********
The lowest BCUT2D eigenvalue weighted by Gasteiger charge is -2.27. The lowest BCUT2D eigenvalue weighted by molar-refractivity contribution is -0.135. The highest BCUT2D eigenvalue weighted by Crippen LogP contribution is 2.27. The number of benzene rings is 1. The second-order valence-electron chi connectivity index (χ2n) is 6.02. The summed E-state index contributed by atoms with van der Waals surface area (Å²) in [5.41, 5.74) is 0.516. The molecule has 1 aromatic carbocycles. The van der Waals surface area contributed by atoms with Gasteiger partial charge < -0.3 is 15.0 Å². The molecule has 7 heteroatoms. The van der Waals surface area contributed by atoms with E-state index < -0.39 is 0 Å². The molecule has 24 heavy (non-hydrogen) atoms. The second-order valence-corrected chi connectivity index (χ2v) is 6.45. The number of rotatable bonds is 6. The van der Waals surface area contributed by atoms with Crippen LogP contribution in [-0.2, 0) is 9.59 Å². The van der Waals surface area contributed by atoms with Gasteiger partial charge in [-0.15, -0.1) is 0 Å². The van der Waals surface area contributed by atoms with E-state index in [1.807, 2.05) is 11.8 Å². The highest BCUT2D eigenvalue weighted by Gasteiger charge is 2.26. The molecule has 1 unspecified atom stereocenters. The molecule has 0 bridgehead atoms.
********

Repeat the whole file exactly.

The lowest BCUT2D eigenvalue weighted by Gasteiger charge is -2.27. The lowest BCUT2D eigenvalue weighted by molar-refractivity contribution is -0.135. The highest BCUT2D eigenvalue weighted by Crippen LogP contribution is 2.27. The number of benzene rings is 1. The second-order valence-electron chi connectivity index (χ2n) is 6.02. The summed E-state index contributed by atoms with van der Waals surface area (Å²) in [5.41, 5.74) is 0.516. The molecule has 1 aromatic carbocycles. The van der Waals surface area contributed by atoms with Gasteiger partial charge < -0.3 is 15.0 Å². The molecule has 7 heteroatoms. The van der Waals surface area contributed by atoms with E-state index < -0.39 is 0 Å². The molecule has 24 heavy (non-hydrogen) atoms. The second-order valence-corrected chi connectivity index (χ2v) is 6.45. The number of rotatable bonds is 6. The van der Waals surface area contributed by atoms with Crippen LogP contribution in [-0.2, 0) is 9.59 Å². The van der Waals surface area contributed by atoms with Gasteiger partial charge in [-0.15, -0.1) is 0 Å². The van der Waals surface area contributed by atoms with E-state index in [1.807, 2.05) is 11.8 Å². The highest BCUT2D eigenvalue weighted by Gasteiger charge is 2.26. The molecule has 1 unspecified atom stereocenters. The molecule has 0 bridgehead atoms.